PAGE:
- Then Jesus, crying with a loud voice, said, “Father, into your hands I commend my spirit.” (Luke 23:46)
- Having said this, he breathed his last. (Luke 23:46)
- And when all the crowds had gathered there for this spectacle saw what had taken place, they returned home, beating their breasts. But all his acquaintances, including the women who had followed him from Galilee, stood at a distance, watching these things. (Luke 23:48-49)
Again, pause before the Doxology. What was it like when on the ninth bead, Christ “breathed his last”? Did you find it hard to breathe yourself? On the final bead, as you imagined the crowds walking away, how did the atmosphere change? They witnessed a crucifixion that they insisted upon, but something happened at the end, because they left, “beating their breasts.” What changed their tone? And what about the acquaintances and women who stayed at the scene watching? Were they focused on the cross? Did they console one another? Were you with them, or with the crowd that left? Where was the Virgin Mary? Close with the Doxology.
This, truly, is an abysmal place to stop, particularly if you found yourself in any way caught up in the story as it unfolded in your imagination. Rather than spend too much time in the sorrow, remove yourself from the scene, but ponder the three days ahead. For all who were with you in your mind are convinced that Christ is dead, killed on the cross, at their own insistence. Life will be painful for them in the coming days. But you know what is going to happen next. End on that positive feeling of anticipation.
The Sorrowful Mysteries of the Rosary: Conclusion
In his apostolic letter, Rosarium Virginia Mariae, Blessed Pope John Paul II writes of the sorrowful mysteries:
The sequence of meditations begins with Gethsemane, where Christ experiences a moment of great anguish before the will of the Father, against which the weakness of the flesh would be tempted to rebel. There Jesus encounters all the temptations and confronts all the sins of humanity, in order to the say to the Father, “Not my will but yours be done” (Luke 22:42 and parallels). This “Yes” of Christ reverses the “No” of our first parents in the Garden of Eden. And the cost of this faithfulness to the Father’s will is made clear in the following mysteries. […]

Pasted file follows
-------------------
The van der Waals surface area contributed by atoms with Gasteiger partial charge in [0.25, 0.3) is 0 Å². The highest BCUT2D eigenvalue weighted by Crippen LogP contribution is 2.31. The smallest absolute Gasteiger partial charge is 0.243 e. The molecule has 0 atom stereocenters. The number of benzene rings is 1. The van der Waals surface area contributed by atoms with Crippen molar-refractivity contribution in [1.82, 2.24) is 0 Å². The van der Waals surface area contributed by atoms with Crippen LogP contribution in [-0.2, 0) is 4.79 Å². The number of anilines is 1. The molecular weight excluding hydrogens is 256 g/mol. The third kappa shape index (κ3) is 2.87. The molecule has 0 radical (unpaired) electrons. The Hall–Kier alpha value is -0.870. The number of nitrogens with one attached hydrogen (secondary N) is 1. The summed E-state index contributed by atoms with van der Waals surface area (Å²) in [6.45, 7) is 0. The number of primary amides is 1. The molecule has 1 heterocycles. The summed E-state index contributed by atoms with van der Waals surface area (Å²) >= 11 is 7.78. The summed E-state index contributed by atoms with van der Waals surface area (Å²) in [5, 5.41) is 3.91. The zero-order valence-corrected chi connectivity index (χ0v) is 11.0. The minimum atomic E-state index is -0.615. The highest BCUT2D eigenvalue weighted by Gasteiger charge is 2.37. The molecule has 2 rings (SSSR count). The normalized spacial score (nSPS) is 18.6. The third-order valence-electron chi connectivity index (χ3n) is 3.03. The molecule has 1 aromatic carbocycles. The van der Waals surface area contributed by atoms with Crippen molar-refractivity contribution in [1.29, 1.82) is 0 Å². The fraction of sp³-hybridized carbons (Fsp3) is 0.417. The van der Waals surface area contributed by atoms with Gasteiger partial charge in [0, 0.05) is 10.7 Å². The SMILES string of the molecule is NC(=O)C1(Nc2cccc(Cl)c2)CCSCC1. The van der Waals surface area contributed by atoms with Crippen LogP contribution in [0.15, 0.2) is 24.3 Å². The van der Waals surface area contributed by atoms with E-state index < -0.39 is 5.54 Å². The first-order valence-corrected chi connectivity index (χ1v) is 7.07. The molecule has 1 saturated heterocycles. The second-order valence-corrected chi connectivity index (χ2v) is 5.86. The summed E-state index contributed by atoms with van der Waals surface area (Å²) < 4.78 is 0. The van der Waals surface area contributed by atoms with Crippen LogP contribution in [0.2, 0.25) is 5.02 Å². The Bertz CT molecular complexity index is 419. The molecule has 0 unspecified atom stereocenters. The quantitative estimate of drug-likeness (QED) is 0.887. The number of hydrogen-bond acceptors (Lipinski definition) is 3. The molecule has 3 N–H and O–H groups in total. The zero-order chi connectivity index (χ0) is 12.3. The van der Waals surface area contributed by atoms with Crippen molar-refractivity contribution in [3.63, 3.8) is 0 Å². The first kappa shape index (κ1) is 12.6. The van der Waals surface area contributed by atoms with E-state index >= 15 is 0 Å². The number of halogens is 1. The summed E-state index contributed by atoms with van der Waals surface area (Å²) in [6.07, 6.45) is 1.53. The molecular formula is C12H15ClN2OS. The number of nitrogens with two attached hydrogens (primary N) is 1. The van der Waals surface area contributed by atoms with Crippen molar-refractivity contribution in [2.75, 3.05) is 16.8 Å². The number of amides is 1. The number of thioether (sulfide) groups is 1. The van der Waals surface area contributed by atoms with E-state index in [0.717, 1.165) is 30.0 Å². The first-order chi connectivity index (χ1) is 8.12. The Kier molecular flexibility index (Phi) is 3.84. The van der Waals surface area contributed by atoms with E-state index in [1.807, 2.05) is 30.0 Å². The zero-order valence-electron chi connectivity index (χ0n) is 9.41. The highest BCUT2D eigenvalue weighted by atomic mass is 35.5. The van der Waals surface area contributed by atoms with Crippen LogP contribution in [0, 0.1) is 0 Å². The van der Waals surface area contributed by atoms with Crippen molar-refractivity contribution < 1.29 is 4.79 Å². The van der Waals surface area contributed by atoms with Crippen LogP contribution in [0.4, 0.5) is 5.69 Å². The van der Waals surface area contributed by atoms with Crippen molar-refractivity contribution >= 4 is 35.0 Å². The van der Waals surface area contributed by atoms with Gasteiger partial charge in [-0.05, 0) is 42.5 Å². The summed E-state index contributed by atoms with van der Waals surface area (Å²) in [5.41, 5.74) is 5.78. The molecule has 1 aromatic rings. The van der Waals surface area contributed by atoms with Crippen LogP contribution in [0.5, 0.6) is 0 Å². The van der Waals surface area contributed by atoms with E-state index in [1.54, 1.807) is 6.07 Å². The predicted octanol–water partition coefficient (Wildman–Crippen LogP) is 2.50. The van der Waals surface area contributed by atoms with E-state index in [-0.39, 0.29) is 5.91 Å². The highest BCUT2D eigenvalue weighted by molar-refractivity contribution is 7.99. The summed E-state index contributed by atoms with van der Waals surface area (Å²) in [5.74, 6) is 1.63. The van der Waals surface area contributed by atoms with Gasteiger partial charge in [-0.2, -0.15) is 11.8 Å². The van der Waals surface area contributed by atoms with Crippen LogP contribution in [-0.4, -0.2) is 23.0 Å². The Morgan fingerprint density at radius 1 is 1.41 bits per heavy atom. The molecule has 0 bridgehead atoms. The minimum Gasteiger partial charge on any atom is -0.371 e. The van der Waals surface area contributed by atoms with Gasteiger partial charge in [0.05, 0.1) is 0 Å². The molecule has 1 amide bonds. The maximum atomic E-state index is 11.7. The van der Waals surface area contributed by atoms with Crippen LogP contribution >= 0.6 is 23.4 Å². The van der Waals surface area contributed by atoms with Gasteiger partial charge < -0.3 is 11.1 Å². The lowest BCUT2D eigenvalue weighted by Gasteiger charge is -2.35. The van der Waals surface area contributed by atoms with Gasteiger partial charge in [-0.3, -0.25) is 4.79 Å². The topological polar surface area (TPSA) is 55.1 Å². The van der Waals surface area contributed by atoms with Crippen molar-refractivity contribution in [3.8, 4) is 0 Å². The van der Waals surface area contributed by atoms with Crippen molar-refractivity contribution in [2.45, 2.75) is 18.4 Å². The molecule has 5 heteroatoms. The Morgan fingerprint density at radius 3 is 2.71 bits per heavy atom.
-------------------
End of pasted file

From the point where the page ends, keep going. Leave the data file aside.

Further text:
[…T]he meaning, origin and fulfillment of man is to be found in Christ, the God who humbles himself out of love “even unto death, death on a cross” (Philippians 2:8). The sorrowful mysteries help the believer to relive the death of Jesus, to stand at the foot of the Cross beside Mary, to enter with her into the depths of God’s love for man and to experience all its life-giving power.
As a child, I remember looking at the various crucifixes I would see in my environment. The suffering and death did not make sense to me. I wanted to help save him and take him off the cross before his death. I did not, at the time, understand the significance of redemption by the cross. At times, I still struggle with this.
The only comfort I had as a child when I looked at the cross was to think about an explanation that I had heard somewhere (regretfully, I do not remember where). “Lord, how much do you love me?” asks a child. “My child, I love you this much,” Christ said, and he stretched out his arms as far as they would go…and he died. To this day, when I look at a crucifix, I think of that story, and rather than focusing on the morbidity of it, I see a loving relative or friend who shows me how much he loves me by stretching out his arms. As an adult, I have a better grasp on the salvific nature of the cross, but this is still the first explanation that comes to mind.
I hope that you have enjoyed experiencing a different way of praying the mysteries of the rosary. The sorrowful mysteries are some of the most difficult to pray, in my experience. I find it particularly helpful to pray the scriptural rosary when I am going to pray the sorrowful mysteries. Unlike some of the other mysteries, the sorrowful mysteries describe events very close together in time. Occasionally, like with the scourging at the pillar, there is one Bible verse that corresponds (in each gospel). So by praying the scriptural version of the rosary for the sorrowful mysteries, my experience is deepened. Rather than focus on a scourging that lasts the entirety of that particular decade, I may begin earlier, and end afterwards, obtaining more of the story, as it ultimately leads to the final beads of the final mystery.
Thank you for joining me in this series. I hope that you will stay tuned next Sunday for the final article in this series, where we will conclude with the glorious mysteries of the rosary. October, the Month of the Most Holy Rosary, is right around the corner.
Publishing Schedule with Links
- September 6: The Rosary: An Introduction
- September 7: How to Pray the Rosary
- September 8: The Joyful Mysteries of the Rosary
- September 15: The Luminous Mysteries of the Rosary
- September 22: The Sorrowful Mysteries of the Rosary
- September 29: The Glorious Mysteries of the Rosary